The registration dossier must include:
If any of the above documents are in a foreign language, a certified translation is required.
In addition, if the applicant is a master franchisee/sub-franchisor, it must present a document issued by the master/primary franchisor permitting it to sub-franchise the business.
The MOIT has discretion to determine whether the documentation submitted for registration of the franchising activity meets disclosure requirements. It may require changes or additional information in the Introduction of the Franchise Business. For the purpose of registration, it is preferable for a franchisor to use Introduction of Franchise Business which has a similar format to the template provided in Circular 09.
The regulatory time frame for the MOIT to register the franchising activity is five working days from the date on which a complete dossier is submitted by the franchisor. In practice, the time frame may be longer–perhaps a month. A registration fee is stipulated in Decision 106/2008/QD-BTC (November 17, 2008) of the Ministry of Finance as follows:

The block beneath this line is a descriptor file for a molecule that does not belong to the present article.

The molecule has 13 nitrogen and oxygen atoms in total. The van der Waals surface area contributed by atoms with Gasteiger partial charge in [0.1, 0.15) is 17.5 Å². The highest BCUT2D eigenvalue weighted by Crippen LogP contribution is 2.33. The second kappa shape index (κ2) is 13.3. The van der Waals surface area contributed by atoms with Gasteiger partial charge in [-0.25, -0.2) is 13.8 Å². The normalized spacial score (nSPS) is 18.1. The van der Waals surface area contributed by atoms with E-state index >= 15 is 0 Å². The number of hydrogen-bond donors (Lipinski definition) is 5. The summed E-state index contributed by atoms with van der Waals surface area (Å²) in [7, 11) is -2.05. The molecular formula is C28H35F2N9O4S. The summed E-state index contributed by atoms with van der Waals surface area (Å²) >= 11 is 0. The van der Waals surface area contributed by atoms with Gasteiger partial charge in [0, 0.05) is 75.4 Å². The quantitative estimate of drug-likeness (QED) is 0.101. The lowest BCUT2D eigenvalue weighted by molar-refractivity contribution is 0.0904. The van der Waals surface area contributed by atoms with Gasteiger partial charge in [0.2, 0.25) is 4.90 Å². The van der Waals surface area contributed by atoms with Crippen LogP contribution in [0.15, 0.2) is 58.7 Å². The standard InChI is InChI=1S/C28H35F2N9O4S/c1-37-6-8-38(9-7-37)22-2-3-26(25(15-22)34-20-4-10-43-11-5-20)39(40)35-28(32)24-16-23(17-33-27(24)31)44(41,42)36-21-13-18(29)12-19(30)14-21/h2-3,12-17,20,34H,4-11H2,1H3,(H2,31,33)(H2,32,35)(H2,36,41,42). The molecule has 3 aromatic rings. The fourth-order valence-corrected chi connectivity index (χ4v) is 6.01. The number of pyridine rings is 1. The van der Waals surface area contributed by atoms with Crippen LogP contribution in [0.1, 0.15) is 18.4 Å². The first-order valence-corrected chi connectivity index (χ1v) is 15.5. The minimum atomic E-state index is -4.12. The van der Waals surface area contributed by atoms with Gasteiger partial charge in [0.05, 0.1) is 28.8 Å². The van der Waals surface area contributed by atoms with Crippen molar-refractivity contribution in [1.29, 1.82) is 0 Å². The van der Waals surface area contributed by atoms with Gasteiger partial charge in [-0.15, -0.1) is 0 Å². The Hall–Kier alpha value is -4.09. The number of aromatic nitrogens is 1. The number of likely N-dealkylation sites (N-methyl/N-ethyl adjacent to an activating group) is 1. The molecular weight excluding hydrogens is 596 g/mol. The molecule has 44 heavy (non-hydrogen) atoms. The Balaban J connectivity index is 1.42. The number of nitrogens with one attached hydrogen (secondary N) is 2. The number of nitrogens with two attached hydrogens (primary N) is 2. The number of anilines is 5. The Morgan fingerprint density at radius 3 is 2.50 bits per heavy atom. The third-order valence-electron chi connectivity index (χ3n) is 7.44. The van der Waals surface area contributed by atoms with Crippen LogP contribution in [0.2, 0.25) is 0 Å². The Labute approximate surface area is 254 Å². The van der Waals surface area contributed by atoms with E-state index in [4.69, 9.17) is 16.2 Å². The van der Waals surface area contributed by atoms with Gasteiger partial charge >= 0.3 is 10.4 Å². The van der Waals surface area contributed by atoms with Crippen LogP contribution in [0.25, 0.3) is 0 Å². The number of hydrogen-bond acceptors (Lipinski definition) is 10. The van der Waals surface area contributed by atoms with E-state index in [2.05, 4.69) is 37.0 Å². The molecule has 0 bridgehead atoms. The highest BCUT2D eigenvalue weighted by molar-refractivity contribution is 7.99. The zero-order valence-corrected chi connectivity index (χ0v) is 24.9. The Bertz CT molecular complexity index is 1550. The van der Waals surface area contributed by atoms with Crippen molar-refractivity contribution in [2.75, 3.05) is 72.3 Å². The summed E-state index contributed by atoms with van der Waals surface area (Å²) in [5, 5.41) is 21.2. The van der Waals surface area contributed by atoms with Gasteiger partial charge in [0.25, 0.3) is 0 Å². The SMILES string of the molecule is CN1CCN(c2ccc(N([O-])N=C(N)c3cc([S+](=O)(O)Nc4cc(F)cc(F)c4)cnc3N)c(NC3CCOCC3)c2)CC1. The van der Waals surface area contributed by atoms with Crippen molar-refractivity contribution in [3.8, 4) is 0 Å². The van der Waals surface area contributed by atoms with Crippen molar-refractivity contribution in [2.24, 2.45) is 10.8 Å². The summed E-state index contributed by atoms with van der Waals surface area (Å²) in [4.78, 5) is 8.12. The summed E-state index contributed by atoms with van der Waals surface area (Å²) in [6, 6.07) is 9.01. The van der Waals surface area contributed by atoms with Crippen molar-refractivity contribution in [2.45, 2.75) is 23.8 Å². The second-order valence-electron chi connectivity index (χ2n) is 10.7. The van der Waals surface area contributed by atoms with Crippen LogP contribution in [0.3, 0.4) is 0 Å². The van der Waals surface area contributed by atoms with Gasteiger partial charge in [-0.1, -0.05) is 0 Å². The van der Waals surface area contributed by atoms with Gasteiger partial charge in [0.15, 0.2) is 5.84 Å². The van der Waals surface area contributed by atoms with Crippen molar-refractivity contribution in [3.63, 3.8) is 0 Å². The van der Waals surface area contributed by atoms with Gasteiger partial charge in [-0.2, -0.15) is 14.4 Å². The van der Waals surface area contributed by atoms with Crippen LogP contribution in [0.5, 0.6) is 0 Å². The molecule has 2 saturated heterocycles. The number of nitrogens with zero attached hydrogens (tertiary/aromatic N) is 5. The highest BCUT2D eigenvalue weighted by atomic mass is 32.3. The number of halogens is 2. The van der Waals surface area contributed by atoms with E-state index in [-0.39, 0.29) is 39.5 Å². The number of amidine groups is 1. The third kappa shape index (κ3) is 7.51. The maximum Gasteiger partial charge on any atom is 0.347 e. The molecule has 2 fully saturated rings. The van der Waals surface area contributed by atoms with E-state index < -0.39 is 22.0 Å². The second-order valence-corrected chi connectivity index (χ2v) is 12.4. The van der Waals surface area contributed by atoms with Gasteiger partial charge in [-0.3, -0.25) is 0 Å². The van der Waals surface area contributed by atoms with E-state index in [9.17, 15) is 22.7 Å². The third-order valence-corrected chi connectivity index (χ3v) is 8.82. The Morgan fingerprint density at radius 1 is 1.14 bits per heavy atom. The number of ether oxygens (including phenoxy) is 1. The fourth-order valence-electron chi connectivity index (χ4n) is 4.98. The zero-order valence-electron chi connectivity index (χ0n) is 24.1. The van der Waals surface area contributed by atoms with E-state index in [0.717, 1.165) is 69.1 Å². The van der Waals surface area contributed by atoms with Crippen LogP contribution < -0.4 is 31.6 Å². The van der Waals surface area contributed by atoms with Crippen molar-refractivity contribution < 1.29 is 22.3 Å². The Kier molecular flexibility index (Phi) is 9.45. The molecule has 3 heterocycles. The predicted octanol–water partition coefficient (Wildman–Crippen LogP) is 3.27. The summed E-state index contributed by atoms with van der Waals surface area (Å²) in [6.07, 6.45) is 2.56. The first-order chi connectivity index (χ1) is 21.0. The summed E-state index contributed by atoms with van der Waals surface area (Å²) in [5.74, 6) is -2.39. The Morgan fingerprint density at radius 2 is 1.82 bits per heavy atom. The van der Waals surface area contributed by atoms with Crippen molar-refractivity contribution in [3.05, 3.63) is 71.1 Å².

new registration: VND 16,500,000 amendment of a franchise registration: VND 6,000,000 re-issuance of a franchise registration: VND 500,000
A franchisor and a franchisee may freely negotiate the terms and conditions of a franchise agreement. Decree 35 gives some suggested terms and conditions which can be used for reference, but it is not compulsory to include them in a franchise agreement.